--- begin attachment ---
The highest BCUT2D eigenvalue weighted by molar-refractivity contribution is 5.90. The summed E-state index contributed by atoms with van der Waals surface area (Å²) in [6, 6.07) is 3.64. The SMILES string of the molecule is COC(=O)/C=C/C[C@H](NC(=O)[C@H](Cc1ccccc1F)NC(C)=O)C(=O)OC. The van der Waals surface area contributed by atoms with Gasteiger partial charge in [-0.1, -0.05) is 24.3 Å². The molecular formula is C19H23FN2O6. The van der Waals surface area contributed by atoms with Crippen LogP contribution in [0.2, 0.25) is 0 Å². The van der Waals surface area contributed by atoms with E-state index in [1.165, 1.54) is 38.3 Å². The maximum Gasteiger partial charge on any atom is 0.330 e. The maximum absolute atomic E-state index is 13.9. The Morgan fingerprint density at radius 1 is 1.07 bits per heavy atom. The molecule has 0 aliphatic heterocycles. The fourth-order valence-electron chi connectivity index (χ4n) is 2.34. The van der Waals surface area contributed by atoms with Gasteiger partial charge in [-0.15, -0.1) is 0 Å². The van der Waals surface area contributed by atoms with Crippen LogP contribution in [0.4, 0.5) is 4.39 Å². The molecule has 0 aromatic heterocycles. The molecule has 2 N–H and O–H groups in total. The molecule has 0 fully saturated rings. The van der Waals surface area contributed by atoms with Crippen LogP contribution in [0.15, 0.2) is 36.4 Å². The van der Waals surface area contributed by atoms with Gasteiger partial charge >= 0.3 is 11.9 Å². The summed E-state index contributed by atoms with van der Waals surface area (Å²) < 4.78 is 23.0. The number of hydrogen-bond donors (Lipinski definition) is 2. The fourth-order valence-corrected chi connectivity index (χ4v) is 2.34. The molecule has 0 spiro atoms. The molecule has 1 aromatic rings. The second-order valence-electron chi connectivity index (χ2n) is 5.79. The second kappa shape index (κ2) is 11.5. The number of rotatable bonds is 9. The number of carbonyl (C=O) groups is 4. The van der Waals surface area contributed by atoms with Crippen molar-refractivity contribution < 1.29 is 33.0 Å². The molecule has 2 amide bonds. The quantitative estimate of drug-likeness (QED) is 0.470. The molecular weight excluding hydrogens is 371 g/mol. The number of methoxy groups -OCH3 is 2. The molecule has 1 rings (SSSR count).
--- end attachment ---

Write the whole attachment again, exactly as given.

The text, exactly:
The highest BCUT2D eigenvalue weighted by molar-refractivity contribution is 5.90. The summed E-state index contributed by atoms with van der Waals surface area (Å²) in [6, 6.07) is 3.64. The SMILES string of the molecule is COC(=O)/C=C/C[C@H](NC(=O)[C@H](Cc1ccccc1F)NC(C)=O)C(=O)OC. The van der Waals surface area contributed by atoms with Gasteiger partial charge in [-0.1, -0.05) is 24.3 Å². The molecular formula is C19H23FN2O6. The van der Waals surface area contributed by atoms with Crippen LogP contribution in [0.2, 0.25) is 0 Å². The van der Waals surface area contributed by atoms with E-state index in [1.165, 1.54) is 38.3 Å². The maximum Gasteiger partial charge on any atom is 0.330 e. The maximum absolute atomic E-state index is 13.9. The Morgan fingerprint density at radius 1 is 1.07 bits per heavy atom. The molecule has 0 aliphatic heterocycles. The fourth-order valence-electron chi connectivity index (χ4n) is 2.34. The van der Waals surface area contributed by atoms with Gasteiger partial charge in [-0.15, -0.1) is 0 Å². The van der Waals surface area contributed by atoms with Crippen LogP contribution in [0.4, 0.5) is 4.39 Å². The molecule has 0 aromatic heterocycles. The molecule has 2 N–H and O–H groups in total. The molecule has 0 fully saturated rings. The van der Waals surface area contributed by atoms with Crippen LogP contribution in [0.15, 0.2) is 36.4 Å². The van der Waals surface area contributed by atoms with Gasteiger partial charge >= 0.3 is 11.9 Å². The summed E-state index contributed by atoms with van der Waals surface area (Å²) < 4.78 is 23.0. The number of hydrogen-bond donors (Lipinski definition) is 2. The fourth-order valence-corrected chi connectivity index (χ4v) is 2.34. The molecule has 0 spiro atoms. The molecule has 1 aromatic rings. The second-order valence-electron chi connectivity index (χ2n) is 5.79. The second kappa shape index (κ2) is 11.5. The number of rotatable bonds is 9. The number of carbonyl (C=O) groups is 4. The van der Waals surface area contributed by atoms with Crippen molar-refractivity contribution < 1.29 is 33.0 Å². The molecule has 2 amide bonds. The quantitative estimate of drug-likeness (QED) is 0.470. The molecular weight excluding hydrogens is 371 g/mol. The number of methoxy groups -OCH3 is 2. The molecule has 1 rings (SSSR count).